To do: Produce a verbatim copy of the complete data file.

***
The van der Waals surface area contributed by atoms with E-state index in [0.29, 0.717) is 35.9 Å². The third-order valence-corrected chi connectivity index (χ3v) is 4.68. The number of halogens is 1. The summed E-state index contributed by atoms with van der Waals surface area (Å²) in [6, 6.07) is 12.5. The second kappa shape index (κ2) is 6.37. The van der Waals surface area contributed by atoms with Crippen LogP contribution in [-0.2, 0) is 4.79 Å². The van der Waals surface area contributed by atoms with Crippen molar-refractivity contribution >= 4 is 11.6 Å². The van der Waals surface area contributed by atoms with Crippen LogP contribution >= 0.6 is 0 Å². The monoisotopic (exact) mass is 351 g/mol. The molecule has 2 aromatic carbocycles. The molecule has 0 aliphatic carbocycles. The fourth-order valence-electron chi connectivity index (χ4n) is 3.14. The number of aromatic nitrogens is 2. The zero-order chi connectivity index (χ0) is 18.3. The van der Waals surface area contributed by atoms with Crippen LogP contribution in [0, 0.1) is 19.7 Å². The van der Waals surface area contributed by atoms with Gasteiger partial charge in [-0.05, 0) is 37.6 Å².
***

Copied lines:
The van der Waals surface area contributed by atoms with E-state index in [0.29, 0.717) is 35.9 Å². The third-order valence-corrected chi connectivity index (χ3v) is 4.68. The number of halogens is 1. The summed E-state index contributed by atoms with van der Waals surface area (Å²) in [6, 6.07) is 12.5. The second kappa shape index (κ2) is 6.37. The van der Waals surface area contributed by atoms with Crippen LogP contribution in [-0.2, 0) is 4.79 Å². The van der Waals surface area contributed by atoms with Crippen molar-refractivity contribution >= 4 is 11.6 Å². The van der Waals surface area contributed by atoms with Crippen LogP contribution >= 0.6 is 0 Å². The monoisotopic (exact) mass is 351 g/mol. The molecule has 2 aromatic carbocycles. The molecule has 0 aliphatic carbocycles. The fourth-order valence-electron chi connectivity index (χ4n) is 3.14. The number of aromatic nitrogens is 2. The zero-order chi connectivity index (χ0) is 18.3. The van der Waals surface area contributed by atoms with Crippen LogP contribution in [0, 0.1) is 19.7 Å². The van der Waals surface area contributed by atoms with Gasteiger partial charge in [-0.05, 0) is 37.6 Å².